The summit definitely benefits from the snowpack. We were raised up on what felt like a snow stage. We could here people hooting on Marcy as we reached the sign and disc. Koda was intrigued and tried to run to Marcy. Sorry buddy, not today. I yelled back, got their attention and we hollered back and forth for a while. I could see them up there and got some good shots. If you were on Marcy on Saturday, I have a picture of you!
As it was 11:30, we had a lunch. Koda got a tuna packet and I got some elk jerky from the Albany farmers market. We trotted down in what felt like minutes and were at Lake Tear. Reaching Lake Tear of the Clouds was my primary mission for this hike. Jeanette (mountain wolf) and I are getting married this summer and I'm collecting water from three points for the ceremony: Lake tear, the start of the Hudson, the Hudson in Albany and the Atlantic off of Long Island, the end of the river where it meets the ocean. I kicked through the ice a little too aggressively and ended up to me knee in Feldspar Brook. Good thing it was so warm! I dried up within an hour or so. I pumped some water and Koda drank his fill.
The spiral was nearly buried in the snow, a cool perspective. We walked around the lake taking in the views of Marcy. The summit cone was snow free which surprised me. I guess it baked off. Soon enough we reached four corners. The trail down to Panther Gorge showed very little use for the winter. I love the trail up Skylight. Easy going for a final pitch up such a tall peak. The last 5 minutes to the summit were snow free so I ditched the spikes and my pole on the trail and made my way up the bare, neon green rock.
What an amazing day to be on Skylight. Not too much wind, warm temps and enough cloud cover that I didn't have to squint to take in some of my favorite views in the high peaks. We had a terrific photo shoot with Koda making his usual majestic poses with Marcy, Haystack and beyond as the backdrop. On Gray, I picked up a really nice stick and for the novelty of it, we played some fetch on the main open rock, careful to stay away from the alpine vegetation. This is a moment I will not soon forget. We were both so happy. After almost an hour out on the 'dance floor' it was still only 1:30.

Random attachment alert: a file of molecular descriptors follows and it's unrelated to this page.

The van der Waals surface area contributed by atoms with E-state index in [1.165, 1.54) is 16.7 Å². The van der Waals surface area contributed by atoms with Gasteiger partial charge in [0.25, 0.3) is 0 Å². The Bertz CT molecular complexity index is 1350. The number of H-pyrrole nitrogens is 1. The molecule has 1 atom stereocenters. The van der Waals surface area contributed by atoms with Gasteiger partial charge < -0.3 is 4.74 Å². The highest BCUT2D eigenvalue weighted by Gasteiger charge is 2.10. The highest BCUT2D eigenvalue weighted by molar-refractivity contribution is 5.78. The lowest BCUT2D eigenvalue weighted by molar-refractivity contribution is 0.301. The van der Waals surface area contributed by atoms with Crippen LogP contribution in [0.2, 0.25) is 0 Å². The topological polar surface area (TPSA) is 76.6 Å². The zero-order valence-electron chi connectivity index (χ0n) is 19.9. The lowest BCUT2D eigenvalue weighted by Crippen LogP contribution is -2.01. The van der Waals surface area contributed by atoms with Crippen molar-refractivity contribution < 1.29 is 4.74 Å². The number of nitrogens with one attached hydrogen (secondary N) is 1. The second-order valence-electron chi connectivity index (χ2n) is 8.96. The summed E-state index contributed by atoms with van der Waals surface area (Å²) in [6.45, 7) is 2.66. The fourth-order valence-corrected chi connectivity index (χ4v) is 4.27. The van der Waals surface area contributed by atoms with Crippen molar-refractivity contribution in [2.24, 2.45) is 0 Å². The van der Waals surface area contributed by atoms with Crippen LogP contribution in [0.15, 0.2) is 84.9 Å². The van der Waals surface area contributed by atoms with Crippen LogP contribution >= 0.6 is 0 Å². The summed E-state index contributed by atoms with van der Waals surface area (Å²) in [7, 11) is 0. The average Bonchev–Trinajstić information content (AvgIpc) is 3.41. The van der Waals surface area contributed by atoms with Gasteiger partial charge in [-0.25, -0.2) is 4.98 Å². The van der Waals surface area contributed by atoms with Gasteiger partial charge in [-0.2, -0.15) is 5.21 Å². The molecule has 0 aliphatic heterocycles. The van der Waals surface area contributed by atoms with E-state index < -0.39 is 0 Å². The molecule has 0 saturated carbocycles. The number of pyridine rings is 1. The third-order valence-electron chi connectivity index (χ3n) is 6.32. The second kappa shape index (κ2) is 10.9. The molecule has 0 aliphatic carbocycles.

Since it's Koda's first time camping out I wanted to get back to camp as late as possible so he'd just pass out and not get to fixating. Anyone who have had german shepherds knows just how driven these guys are. When he's awake and any time before around 8 or 9 pm, if there are people around he wants to engage and interact. There is no laying around on the couch. So with that in mind I thought maybe we'd add on Cliff, see how we felt and maybe try for Redfield. It was a pleasure to go down hill and we essentially skied down to the Feldspar intersection.
On the way up I noticed that Lake Arnold wasn't too far off. I'd never been on this stretch of trail and since the hike was all about the Hudson, it pulled at me. The pragmatist in my knew it'd be easier to hike C and R and not have to come back to get them later for Koda's 46. The desire for adventure won out though. An added bonus was knowing that my good friends Kyle and Sara (Sara is Lostchord around these parts) were climbing Colden and I might just bump into them. So off we went, following the Opalescent. After a while I got a good peak at the base of the (is it the south or southeast?) slide on Colden. I like the idea of climbing it one day but will not drag my poor dog up there.
There was a lot of elevation gain from there to Lake Arnold. I pumped more water and was sweating pretty hard as the sun had come out and warmed things up. I got to Lake Arnold and my dream came true. There was a group that had just come down. They said there were a ton of dogs climbing Colden today. I asked if one of the groups with dogs had a girl with red dreads and sure enough it turns out that Sara and Kyle were still up there!!! I smiled huge and started laboring up Colden. I will say that tacking this one on was a little bit of the old eyes are bigger than stomach situations. I was bonked out pretty good but Koda was doing really well. It was a welcome respite when Sara, Kyle, three dogs and their owners all came around the bend. We chatted for about 20 minutes, drank water, and let my legs rest.